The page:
The barn was the center of our attention on the farm because all of our work was focused there. It was a very exciting place, as a matter of fact. We caught the mules and horses early in the morning, took them to the field hooked to wagons and plows. That’s where we brought them back at night for feed and for watering.
We also had a good time around the barn. For instance, when daddy thrashed oats and wheat, we had a thrashing machine just behind the barn and we would have a big pile of loose hay. We used to get a running start in the loft of the barn and leap out of the window and land on the soft pile of hay.
Throughout my young life I worked and played with my boyhood neighbors. My neighbors were African American. And we were equal to one another. But, when I was about fourteen years old, there was a profound experience that I had, that didn’t seem to be important at the time. But later in my life I realized it was one of the turning points in my life. I wrote a poem about it.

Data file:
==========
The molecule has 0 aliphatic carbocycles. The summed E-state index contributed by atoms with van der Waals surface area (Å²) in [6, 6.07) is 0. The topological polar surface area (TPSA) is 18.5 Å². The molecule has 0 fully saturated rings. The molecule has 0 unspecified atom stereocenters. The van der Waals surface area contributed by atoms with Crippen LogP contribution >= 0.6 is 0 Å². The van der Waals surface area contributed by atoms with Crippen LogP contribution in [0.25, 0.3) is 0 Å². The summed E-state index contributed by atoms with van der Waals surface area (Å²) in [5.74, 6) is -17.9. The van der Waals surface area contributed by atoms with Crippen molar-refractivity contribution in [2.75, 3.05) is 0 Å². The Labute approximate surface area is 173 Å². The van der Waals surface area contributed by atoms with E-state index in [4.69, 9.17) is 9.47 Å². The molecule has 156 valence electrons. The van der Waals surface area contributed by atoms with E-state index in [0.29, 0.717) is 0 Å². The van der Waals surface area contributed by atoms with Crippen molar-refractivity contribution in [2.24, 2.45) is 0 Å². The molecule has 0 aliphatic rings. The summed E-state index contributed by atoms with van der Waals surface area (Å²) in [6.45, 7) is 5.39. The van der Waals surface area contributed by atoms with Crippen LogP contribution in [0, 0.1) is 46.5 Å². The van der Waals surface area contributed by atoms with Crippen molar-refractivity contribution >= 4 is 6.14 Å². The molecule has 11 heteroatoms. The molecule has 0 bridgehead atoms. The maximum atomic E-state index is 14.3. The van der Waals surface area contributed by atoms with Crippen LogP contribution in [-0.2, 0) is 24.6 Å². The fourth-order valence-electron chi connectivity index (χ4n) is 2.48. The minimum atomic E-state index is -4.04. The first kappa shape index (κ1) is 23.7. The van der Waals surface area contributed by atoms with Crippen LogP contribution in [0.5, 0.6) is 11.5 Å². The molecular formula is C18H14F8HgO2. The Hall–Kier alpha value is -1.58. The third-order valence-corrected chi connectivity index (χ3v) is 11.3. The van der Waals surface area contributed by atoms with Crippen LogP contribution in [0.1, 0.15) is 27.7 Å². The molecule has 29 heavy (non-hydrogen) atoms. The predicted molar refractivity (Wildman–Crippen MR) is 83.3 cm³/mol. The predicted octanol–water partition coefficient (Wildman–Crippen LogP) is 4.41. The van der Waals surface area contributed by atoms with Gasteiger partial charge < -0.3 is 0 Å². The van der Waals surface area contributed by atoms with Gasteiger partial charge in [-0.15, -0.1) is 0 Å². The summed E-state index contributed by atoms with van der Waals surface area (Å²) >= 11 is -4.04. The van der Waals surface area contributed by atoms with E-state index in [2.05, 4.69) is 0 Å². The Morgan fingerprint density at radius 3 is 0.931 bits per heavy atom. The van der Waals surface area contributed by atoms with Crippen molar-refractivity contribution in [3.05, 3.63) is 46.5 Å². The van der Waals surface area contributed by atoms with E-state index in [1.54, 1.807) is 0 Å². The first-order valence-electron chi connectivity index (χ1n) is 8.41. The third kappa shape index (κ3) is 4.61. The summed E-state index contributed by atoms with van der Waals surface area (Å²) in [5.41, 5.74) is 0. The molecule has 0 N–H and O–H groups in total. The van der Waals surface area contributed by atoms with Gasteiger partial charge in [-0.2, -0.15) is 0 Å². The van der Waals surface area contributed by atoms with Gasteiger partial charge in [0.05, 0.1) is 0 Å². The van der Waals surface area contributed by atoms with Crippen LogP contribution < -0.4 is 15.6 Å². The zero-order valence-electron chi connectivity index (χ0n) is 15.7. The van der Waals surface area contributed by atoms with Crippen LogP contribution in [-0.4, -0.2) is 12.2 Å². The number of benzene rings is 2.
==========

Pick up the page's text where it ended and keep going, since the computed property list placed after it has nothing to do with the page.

The pasture gate:
This empty house, three miles from town
was where I lived. Here I was back,
and found most homes around were gone.
The folks who stayed here now were black,
like Johnny and A.D., my friends.
As boys we worked in Daddy’s fields,
hunted rabbits, squirrels, and quail,
caught and cooked catfish and eels,
searched the land for arrowheads,
tried to fly the smallest kite,
steered barrel hoops with strands of wire,
and wrestled hard. At times we’d fight,
without a thought of who might be boss,
who was the smartest or the best;
the leader for a few brief hours
was who had won the last contest.
But then – we were fourteen or so –
as we approached the pasture gate,
they went to open it, and then
stood back. This made me hesitate,
sure it must have been a joke,
a tripwire, maybe, they had planned.
I reckon they had to obey
their parents’ prompting. Or command.
We only saw it vaguely then,
but we were transformed at that place.
A silent line was drawn between
friend and friend, race and race.